American Society of Civil Engineers Announces Infrastructure Gamechangers

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Rob Wells

This week, the American Society of Civil Engineers (ASCE) released its 2021 Infrastructure Report Card, designating thirteen upcoming projects as "Infrastructure Gamechangers." These game-changers earned their status due to their transformative innovations in the way engineers plan, build, and adapt to infrastructure needs.

According to ASCE president Jean-Louis Briaud, "Our nation's infrastructure just received a 'C-'in ASCE's 2021 Infrastructure Report Card, which is not the type of grade you want to bring home. Promoting innovative practices, principles and projects are one of the ways in which we can improve this grade. With resources stretched thin, finding solutions that can make the most of the tools afforded us can be a challenge but is an essential component of improving the built environment. This year's Gamechangers are a testament to the forward-thinking nature of the engineering community."

The thirteen Infrastructure Gamechangers are:

• The Acela Train will travel from Washington D.C. to Boston at 160 miles per hour. The project costs $2.4 billion.

• Arizona's Department of Transportation Dust Detection and Dynamic Response System. This system combats the role dust storms play in traffic accidents, using both short-range detectors and long-range radar to control variable speed limit signs and message boards.

• Indiana's Department of Transportation Concrete Sensors puts sensors in concrete that will monitor the structure's lifespan and notify the department when to make replacements.

• Long Ridge Energy Terminal in Ohio burns carbon-free hydrogen; it's the first in the world to blend hydrogen in the gas turbine, making it 100% green.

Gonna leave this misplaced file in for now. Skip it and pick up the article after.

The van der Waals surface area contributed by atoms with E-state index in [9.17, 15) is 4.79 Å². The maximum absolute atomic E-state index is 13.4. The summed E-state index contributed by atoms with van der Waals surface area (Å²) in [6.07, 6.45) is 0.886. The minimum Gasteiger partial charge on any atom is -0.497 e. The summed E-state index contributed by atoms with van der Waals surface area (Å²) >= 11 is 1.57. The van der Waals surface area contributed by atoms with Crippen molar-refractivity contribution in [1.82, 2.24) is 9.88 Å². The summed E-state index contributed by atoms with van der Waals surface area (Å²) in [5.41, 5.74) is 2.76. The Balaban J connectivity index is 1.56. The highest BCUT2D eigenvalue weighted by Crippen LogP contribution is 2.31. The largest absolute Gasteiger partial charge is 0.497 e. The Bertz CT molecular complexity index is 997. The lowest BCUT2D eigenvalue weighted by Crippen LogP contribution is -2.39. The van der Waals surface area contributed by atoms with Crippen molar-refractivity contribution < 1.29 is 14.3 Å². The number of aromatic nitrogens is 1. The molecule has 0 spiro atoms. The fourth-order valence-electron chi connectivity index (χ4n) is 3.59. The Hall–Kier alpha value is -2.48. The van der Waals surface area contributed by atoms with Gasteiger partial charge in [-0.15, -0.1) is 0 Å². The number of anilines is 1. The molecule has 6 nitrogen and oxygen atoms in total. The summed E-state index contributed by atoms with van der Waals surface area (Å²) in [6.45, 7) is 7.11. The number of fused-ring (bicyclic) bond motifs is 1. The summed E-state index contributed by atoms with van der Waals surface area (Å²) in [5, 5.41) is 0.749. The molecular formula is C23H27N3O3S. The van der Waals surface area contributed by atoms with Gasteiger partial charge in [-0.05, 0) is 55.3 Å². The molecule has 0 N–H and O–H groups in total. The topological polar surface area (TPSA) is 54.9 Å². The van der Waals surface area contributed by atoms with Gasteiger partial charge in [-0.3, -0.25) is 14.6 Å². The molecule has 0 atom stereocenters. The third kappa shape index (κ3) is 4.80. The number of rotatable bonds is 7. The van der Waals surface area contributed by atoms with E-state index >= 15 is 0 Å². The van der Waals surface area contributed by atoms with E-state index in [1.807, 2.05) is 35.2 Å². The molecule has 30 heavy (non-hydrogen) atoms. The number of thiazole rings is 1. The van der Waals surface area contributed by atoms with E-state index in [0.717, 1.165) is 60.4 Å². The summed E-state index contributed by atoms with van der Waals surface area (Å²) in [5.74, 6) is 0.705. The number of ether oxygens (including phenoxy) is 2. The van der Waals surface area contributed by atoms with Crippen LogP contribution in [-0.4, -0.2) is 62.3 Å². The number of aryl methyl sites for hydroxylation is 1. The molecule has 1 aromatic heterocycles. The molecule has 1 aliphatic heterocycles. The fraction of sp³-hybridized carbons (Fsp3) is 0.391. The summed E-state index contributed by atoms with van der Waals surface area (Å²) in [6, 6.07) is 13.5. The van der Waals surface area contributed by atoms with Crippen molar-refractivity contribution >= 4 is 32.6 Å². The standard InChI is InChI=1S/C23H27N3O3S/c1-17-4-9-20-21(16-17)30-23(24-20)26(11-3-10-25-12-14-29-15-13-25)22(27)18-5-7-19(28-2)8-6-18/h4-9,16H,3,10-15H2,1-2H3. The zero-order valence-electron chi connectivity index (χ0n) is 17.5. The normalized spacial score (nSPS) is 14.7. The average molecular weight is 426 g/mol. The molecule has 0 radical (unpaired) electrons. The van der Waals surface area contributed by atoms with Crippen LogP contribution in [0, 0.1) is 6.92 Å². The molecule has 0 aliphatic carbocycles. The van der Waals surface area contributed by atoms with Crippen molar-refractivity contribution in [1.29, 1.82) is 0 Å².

• Massachusetts' Department of Energy Resources' Clean Peak Energy Standard provides incentives to utilize clean energy. Administrators of the standard predict a $710 million savings over the next decade.

• Michigan's Department of Transportation's EMILY, an autonomous "boat-like device" that inspects bridge scour with cameras and sonar more effectively than human divers.

• North Dakota's Department of Transportation Autonomous Impact Protection Vehicle protects construction crews on the road. Operators drive this vehicle remotely to protect workers inside the vehicle from injuries.

• North Carolina's Flood Prediction Monitoring System, under construction in the flood-prone town of Cary, uses wireless sensors and rain gauges to notify first responders and residents via Internet of Things (IoT) devices.

• Oregon's In-Pipe Hydroelectric Project in Hillsboro uses pressure already existing in the water system to generate enough power for electric vehicle charging stations and a recreation center.

• Port of Los Angeles's Port Optimizer program unifies all port users, including shipping lines, marine terminals, motor carriers, and railroads, to increase efficiency by 8-12%.

• RanMarine's WasteShark, a drone system under construction in Atlanta, GA, automatically roams waterways to pick up trash and debris.

• Smart Circuit Autonomous Shuttle Bus, a free bus in downtown Columbus, OH, seats 15 passengers.

Following the "C-"grade that the ASCE gave the country's infrastructure in 2021, the organization believes that future years will fare better. (The grade had improved from 'D+" in 2017.)

Meanwhile, the ASCE report showcases impressive innovations to impact the future of infrastructure positively.

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